In 2020 Weber-Stephens brought its first two wood pellet grills to market after much hype and fanfare on Youtube. Weber appears to have been strategic in their market entry as their two grills, the Smokefire EX4 and EX6, are designed to go head to head with the pellet grills produced by Traeger.
As some background, in 2017 the relatively new CEO of Traeger stated that the plan for Traeger was not to dominate the pellet grill industry but was to dominate outdoor grilling globally.
For that goal to be successful Traeger was going to have to up its game and come up with grills that could compete with Weber. The result is that Traeger came up with three new product lines (Pro, Ironwood and Timberline) that were actually pretty dang good and are viable alternatives for traditional gas grills.
Weber Smokefire and Traeger Ironwood Reviews
The Smokefire comes in two sizes, the EX4 with 672 square inches of gilling area and the larger EX6 that comes with 1,008 square inches of grilling area. These grills were designed to be in direct competition with the Traeger Ironwood 650 and the larger Ironwood 885.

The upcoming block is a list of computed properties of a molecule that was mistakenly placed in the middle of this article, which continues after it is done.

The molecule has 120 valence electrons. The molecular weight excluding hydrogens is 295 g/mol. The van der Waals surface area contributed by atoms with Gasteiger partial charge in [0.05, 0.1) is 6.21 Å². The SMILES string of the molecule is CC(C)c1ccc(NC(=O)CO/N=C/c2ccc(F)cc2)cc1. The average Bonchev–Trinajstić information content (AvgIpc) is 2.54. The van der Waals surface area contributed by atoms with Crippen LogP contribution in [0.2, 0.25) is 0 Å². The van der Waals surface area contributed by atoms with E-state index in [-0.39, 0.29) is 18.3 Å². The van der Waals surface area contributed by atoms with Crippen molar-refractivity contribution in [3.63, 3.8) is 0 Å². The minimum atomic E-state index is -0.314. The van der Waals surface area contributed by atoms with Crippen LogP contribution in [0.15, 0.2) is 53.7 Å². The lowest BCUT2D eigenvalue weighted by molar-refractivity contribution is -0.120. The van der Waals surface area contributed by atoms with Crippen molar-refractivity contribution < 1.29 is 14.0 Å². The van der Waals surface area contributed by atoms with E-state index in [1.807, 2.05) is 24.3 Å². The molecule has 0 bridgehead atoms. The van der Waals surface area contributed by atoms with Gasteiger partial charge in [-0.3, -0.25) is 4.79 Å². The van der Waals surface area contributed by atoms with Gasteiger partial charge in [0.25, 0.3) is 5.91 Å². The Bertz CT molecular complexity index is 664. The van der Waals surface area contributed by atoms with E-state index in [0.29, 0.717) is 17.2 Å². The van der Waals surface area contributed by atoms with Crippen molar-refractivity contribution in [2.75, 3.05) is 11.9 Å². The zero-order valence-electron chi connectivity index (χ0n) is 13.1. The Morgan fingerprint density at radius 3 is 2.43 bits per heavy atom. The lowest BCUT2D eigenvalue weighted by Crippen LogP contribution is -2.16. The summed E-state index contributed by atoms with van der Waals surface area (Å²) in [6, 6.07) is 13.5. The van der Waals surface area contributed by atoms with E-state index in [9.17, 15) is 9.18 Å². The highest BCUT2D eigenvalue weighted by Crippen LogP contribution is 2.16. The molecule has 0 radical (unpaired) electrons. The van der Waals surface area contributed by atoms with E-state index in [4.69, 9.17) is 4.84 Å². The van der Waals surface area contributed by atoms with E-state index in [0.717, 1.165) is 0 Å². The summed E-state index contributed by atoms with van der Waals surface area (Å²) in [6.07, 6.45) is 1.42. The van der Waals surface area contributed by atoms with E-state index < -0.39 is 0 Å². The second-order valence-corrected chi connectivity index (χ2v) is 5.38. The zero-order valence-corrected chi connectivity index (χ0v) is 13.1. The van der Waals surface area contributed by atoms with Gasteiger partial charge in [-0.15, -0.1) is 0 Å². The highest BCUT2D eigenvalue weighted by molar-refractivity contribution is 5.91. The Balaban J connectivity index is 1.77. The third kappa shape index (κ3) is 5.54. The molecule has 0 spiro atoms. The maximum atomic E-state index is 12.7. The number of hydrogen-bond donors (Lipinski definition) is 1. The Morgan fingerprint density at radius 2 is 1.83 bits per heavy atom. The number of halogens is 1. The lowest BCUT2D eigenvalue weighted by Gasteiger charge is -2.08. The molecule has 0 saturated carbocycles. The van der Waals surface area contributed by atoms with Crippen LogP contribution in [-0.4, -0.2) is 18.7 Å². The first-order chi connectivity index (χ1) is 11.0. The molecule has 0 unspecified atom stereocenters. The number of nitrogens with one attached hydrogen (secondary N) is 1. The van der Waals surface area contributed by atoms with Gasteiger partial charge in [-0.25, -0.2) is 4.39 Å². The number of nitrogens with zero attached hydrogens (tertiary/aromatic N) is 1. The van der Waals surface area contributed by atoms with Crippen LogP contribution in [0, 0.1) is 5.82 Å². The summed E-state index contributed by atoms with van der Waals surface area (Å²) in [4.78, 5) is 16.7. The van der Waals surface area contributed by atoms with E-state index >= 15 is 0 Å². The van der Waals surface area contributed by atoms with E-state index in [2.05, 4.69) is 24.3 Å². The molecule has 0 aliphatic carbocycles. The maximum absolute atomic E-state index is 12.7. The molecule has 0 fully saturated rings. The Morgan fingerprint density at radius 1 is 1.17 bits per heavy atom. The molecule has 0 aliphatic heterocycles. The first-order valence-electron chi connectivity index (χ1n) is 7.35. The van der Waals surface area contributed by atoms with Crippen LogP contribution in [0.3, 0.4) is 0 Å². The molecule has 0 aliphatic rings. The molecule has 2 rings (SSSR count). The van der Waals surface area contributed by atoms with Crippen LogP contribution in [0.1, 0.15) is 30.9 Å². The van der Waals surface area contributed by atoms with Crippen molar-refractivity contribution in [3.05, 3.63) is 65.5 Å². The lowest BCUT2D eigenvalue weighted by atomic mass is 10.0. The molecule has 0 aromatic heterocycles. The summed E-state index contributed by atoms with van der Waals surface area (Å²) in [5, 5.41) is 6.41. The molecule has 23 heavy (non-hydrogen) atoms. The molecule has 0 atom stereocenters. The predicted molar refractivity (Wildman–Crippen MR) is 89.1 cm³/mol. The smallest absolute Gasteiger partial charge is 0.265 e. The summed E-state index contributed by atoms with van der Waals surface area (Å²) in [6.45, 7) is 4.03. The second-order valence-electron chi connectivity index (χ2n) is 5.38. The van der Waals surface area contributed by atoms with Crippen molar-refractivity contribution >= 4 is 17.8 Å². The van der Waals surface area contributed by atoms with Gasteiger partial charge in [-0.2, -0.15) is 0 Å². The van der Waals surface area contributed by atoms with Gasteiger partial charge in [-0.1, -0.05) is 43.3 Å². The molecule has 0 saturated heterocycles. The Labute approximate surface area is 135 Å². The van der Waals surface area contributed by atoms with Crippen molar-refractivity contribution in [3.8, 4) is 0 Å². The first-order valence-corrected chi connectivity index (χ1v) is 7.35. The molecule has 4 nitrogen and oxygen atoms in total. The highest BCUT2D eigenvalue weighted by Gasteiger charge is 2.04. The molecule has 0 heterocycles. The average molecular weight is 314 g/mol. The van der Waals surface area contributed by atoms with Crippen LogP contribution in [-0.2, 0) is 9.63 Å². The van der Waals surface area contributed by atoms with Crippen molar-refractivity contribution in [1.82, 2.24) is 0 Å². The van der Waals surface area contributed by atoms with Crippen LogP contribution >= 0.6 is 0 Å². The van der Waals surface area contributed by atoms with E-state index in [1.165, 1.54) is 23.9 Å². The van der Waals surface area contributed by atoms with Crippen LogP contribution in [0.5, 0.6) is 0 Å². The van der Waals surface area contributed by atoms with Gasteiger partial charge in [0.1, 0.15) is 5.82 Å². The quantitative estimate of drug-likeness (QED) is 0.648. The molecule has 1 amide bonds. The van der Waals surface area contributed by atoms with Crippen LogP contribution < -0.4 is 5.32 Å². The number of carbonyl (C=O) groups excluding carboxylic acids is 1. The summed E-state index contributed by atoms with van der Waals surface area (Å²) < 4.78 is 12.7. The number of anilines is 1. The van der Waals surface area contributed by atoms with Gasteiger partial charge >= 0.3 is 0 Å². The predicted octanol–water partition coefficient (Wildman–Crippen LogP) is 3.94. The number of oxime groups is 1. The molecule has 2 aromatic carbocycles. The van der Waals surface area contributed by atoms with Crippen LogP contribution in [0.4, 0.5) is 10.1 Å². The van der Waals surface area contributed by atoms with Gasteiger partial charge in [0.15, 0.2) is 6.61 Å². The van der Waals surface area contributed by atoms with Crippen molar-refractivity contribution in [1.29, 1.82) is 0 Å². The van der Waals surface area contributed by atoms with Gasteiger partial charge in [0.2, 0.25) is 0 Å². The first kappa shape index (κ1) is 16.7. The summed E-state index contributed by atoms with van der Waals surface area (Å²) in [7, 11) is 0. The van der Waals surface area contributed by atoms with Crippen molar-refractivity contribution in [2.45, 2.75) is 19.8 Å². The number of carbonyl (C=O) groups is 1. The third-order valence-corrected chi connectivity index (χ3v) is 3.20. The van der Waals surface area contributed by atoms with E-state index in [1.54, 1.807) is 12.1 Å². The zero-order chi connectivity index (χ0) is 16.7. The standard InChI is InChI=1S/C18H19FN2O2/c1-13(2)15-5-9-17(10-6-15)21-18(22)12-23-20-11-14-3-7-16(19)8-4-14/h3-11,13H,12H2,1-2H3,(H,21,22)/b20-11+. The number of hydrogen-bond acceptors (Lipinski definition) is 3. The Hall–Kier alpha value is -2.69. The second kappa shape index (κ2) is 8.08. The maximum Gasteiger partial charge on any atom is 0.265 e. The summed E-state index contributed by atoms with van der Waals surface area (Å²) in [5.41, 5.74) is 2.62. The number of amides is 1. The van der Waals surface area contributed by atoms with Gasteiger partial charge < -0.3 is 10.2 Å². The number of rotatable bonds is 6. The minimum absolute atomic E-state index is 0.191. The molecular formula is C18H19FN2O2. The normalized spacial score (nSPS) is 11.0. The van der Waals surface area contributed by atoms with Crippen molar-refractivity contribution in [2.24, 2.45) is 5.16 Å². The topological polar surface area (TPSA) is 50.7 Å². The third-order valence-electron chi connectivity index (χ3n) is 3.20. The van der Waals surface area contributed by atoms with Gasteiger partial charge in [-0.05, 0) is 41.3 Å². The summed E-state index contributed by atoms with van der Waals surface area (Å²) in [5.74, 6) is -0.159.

I compiled the buyer reviews posted on the following websites: Traeger, Weber, Amazon, Ace Hardware, Home Depot and Lowes on June 11, 2020. I specifically compared the Weber EX grills against the Traeger Ironwood counterparts since those are the grills that are most similar in price points, size and features.
Here is what the composite reviews look like.
This data set consists of 731 reviews for the Weber grill and 589 reviews for the Traeger. On the Traeger website the reviews for the 650 and 885 are lumped together so I used all of the reviews Traeger website reviews for the 650 grills and none of them for the 885 to avoid double counting them.